Reid asked how the editors decide on acceptance and rejection of submissions to the magazine, commenting humorously that he once submitted a cartoon himself and that is was rejected. Kuper said that occasionally people want to contribute but the comic is not clearly understandable in the way it needs to be, or it takes “cheap shots at people”, which is never their agenda, such as one comic they received that made fun of a councilman for being gay rather than for his economic policies.
Kuper acknowledged that their decision-making isn’t perfect, but since asking people to make “changes” on comics they are doing for free is difficult, they haven’t always been exacting when it comes to art style, instead focusing on “reading for content”. The art might not be “spot on”, but the artist might need encouragement to go forward and improve. Tobocman added that “if people have a place where they can interact with people their work gets better” and he’s often seen great improvements among contributors over time.
Since the magazine has spanned many years, one question during Q &A broached the subject of how WW3 has met technological change. Using Facebook to arrange meetings or discussions hasn’t necessarily worked as well as they might have hoped since the kinds of discussions editors and contributors need to have on the magazine tend to work better face to face. For that reason, they’ve continued to prefer meet ups. Skype is a slightly better alternative, giving more human interaction. Kuper reflected on the changes in printing methods that have altered the way they produce the magazine, from its early days of print when they could oversee the actual printing-press production and make sure the details and ink were right to the current use of thumb-drives and sending the magazines away for publication, which can result in quality-control issues.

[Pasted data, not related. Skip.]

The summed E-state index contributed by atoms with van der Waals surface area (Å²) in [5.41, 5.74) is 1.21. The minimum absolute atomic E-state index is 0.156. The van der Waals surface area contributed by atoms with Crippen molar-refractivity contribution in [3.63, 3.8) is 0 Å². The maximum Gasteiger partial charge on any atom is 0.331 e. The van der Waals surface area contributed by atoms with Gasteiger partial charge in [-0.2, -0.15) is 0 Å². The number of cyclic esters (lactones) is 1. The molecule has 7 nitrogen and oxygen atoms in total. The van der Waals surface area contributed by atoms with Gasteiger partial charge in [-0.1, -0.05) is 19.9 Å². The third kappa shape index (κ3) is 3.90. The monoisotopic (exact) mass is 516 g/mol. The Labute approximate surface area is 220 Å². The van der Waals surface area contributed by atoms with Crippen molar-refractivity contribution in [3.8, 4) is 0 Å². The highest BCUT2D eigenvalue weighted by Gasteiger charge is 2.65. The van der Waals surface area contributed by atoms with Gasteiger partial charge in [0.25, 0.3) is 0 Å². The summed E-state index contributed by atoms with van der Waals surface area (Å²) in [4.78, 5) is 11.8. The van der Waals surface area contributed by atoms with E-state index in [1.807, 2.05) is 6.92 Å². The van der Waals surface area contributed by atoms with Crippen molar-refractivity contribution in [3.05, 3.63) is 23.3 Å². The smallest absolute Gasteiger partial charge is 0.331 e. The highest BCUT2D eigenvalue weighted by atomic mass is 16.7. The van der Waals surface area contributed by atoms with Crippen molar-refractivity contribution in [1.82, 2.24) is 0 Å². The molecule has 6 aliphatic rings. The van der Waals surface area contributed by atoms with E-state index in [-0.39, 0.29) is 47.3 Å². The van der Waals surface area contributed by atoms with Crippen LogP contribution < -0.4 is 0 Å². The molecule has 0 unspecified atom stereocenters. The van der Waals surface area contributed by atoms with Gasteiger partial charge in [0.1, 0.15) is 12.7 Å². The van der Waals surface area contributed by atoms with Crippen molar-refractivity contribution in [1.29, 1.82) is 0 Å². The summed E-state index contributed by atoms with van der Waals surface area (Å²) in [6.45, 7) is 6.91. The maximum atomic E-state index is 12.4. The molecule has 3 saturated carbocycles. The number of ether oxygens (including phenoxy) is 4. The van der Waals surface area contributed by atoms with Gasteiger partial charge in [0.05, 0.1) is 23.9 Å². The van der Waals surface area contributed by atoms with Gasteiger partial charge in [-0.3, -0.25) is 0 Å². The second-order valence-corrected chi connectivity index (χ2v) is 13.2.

For the hardcover collection, however, they’ve used a trusted publisher who Kuper has worked with multiple times before. Talking to other publishers beforehand, they found skepticism and demands that they publish the collection “small, and black and white” as companies nervously attempted to assure themselves that they wouldn’t lose money producing the book.
PM Press “stepped up” to publish a full color book with a hard cover, and “no page ceiling”. The book “shows off” the work of WW3 “properly” versus being apologetic about it, Kuper said. For him, the book marks a step to “codify something”, since WW3 has worn a “cloak of invisibility for many years now” in terms of permanency. Now, with a hard cover, it’s more likely to be seen in libraries and schools, contributing to posterity. The new collection covers the years from 1979-2014 and contains explanatory chronologies of social events and concerns to coincide with the selection of comics.
The most recent magazine, however, is also currently available:
Hannah Means-Shannon is EIC at Bleeding Cool and @hannahmenzies on Twitter
Buy World War 3 Illustrated: 1979–2014: